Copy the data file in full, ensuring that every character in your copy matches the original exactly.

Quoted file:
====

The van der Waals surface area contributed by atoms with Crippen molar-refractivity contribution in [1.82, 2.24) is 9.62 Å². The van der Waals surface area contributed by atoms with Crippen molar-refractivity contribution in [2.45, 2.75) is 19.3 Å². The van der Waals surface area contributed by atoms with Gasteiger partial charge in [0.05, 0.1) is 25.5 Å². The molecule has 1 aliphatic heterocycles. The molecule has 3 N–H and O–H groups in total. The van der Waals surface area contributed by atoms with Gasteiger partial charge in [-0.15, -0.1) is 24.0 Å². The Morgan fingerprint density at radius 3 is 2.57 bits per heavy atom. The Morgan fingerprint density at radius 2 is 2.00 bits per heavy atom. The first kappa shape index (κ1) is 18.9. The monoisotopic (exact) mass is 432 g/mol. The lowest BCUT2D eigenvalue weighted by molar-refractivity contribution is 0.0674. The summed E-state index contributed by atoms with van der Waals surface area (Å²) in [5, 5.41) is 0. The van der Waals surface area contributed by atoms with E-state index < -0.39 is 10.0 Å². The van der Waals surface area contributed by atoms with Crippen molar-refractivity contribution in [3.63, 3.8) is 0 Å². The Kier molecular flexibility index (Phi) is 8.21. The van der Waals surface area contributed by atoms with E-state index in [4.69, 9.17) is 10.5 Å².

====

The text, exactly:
The van der Waals surface area contributed by atoms with Crippen molar-refractivity contribution in [1.82, 2.24) is 9.62 Å². The van der Waals surface area contributed by atoms with Crippen molar-refractivity contribution in [2.45, 2.75) is 19.3 Å². The van der Waals surface area contributed by atoms with Gasteiger partial charge in [0.05, 0.1) is 25.5 Å². The molecule has 1 aliphatic heterocycles. The molecule has 3 N–H and O–H groups in total. The van der Waals surface area contributed by atoms with Gasteiger partial charge in [-0.15, -0.1) is 24.0 Å². The Morgan fingerprint density at radius 3 is 2.57 bits per heavy atom. The Morgan fingerprint density at radius 2 is 2.00 bits per heavy atom. The first kappa shape index (κ1) is 18.9. The monoisotopic (exact) mass is 432 g/mol. The lowest BCUT2D eigenvalue weighted by molar-refractivity contribution is 0.0674. The summed E-state index contributed by atoms with van der Waals surface area (Å²) in [5, 5.41) is 0. The van der Waals surface area contributed by atoms with E-state index < -0.39 is 10.0 Å². The van der Waals surface area contributed by atoms with Crippen molar-refractivity contribution in [3.63, 3.8) is 0 Å². The Kier molecular flexibility index (Phi) is 8.21. The van der Waals surface area contributed by atoms with E-state index in [4.69, 9.17) is 10.5 Å².